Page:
We're not all about rockets, says NASA: Balloon tech is good enough for economical star scanning
Ahem, hey, any chance LOHAN can hitch a ride?
NASA wants to lift a 2.5-metre-long, reusable far-infrared telescope into Earth’s stratosphere using a massive high-altitude balloon in 2023 to check out the heavens more economically.
The mission, known as ASTHROS, short for Astrophysics Stratospheric Telescope for High-spectral Resolution Observations at Submillimeter-wavelengths, will gather a range of data to help scientists better understand star formation.
The hardware will be lifted by a 400-foot (120-metre)-wide balloon to an altitude of about 24.6 miles (40km), allowing it to pick up signals blocked by Earth's lower atmosphere. It’ll only have about three weeks to study gas swirling around young stars, and nitrogen ions that reveal where massive stars and supernova have affected star-forming areas. Here's NASA's description of the mission:
ASTHROS will carry an instrument to measure the motion and speed of gas around newly-formed stars. During flight, the mission will study four main targets, including two star-forming regions in the Milky Way galaxy. It will also for the first time detect and map the presence of two specific types of nitrogen ions (atoms that have lost some electrons). These nitrogen ions can reveal places where winds from massive stars and supernova explosions have reshaped the gas clouds within these star-forming regions.
Besides those two Milky Way regions, ASTHROS will also target:
- The galaxy Messier 83 to pick up signs of so-called stellar feedback, which is the process in which huge explosions in space can whip up material that either form new stars or prevent the formation of suns. Stars are forged when enough gas and dust in the interstellar medium gloms together to reach a critical tipping-point, after which they collapse in on themselves due to gravity.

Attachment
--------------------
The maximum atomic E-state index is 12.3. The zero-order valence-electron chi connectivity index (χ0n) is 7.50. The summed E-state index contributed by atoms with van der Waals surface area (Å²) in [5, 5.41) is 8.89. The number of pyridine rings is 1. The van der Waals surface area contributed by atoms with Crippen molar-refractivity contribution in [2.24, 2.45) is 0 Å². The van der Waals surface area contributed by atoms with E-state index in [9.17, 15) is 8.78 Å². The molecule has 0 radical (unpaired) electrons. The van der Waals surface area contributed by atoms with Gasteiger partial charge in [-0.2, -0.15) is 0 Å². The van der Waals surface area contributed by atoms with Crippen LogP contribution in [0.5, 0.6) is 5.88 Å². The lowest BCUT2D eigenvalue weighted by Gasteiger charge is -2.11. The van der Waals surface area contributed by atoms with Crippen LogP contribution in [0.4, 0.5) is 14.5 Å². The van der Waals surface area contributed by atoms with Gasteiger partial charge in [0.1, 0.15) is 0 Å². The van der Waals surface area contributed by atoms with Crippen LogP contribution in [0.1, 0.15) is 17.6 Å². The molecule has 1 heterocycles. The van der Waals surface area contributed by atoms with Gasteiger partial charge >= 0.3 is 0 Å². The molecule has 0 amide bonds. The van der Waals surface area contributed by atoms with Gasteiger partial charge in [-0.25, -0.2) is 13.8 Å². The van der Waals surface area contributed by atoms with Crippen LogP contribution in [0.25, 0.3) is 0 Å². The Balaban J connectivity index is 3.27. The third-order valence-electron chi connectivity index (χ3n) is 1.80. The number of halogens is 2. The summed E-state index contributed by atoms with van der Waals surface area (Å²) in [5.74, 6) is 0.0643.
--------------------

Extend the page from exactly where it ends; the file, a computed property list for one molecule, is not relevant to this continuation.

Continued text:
"I think it's understood that stellar feedback is the main regulator of star formation throughout the universe's history," said Jorge Pineda, principal investigator of ASTHROS. "Computer simulations of galaxy evolution still can't quite replicate the reality that we see out in the cosmos. The nitrogen mapping that we'll do with ASTHROS has never been done before, and it will be exciting to see how that information helps make those models more accurate."
- A young star called TW Hydrae, which may be growing its own planets in a surrounding disk of dust and gas. Readings from this disk, says NASA, "could potentially reveal places where the dust is clumping together to form planets. Learning more about protoplanetary disks could help astronomers understand how different types of planets form in young solar systems."
The mission will also make use of electric cooling to keep the far-infrared telescope at optimum efficiency. This was, in the past, done with liquid helium. This latest bit of kit, though, will use power from solar panels, cutting down on launch payload and is more efficient.
Up, up and away in my electrically cooled balloon ... An illustration of ASTHROS. Source: NASA's Goddard Space Flight Center Conceptual Image Lab/Michael Lentz. Click to enlarge
The balloon is likely to be launched close to the South Pole and will circle Antarctica before returning to Earth. The telescope will then be refurbished and sent back up once the winds are right.
"Balloon missions like ASTHROS are higher-risk than space missions but yield high-rewards at modest cost," said NASA engineer Jose Siles, project manager for ASTHROS. "With ASTHROS, we're aiming to do astrophysics observations that have never been attempted before. The mission will pave the way for future space missions by testing new technologies and providing training for the next generation of engineers and scientists." ®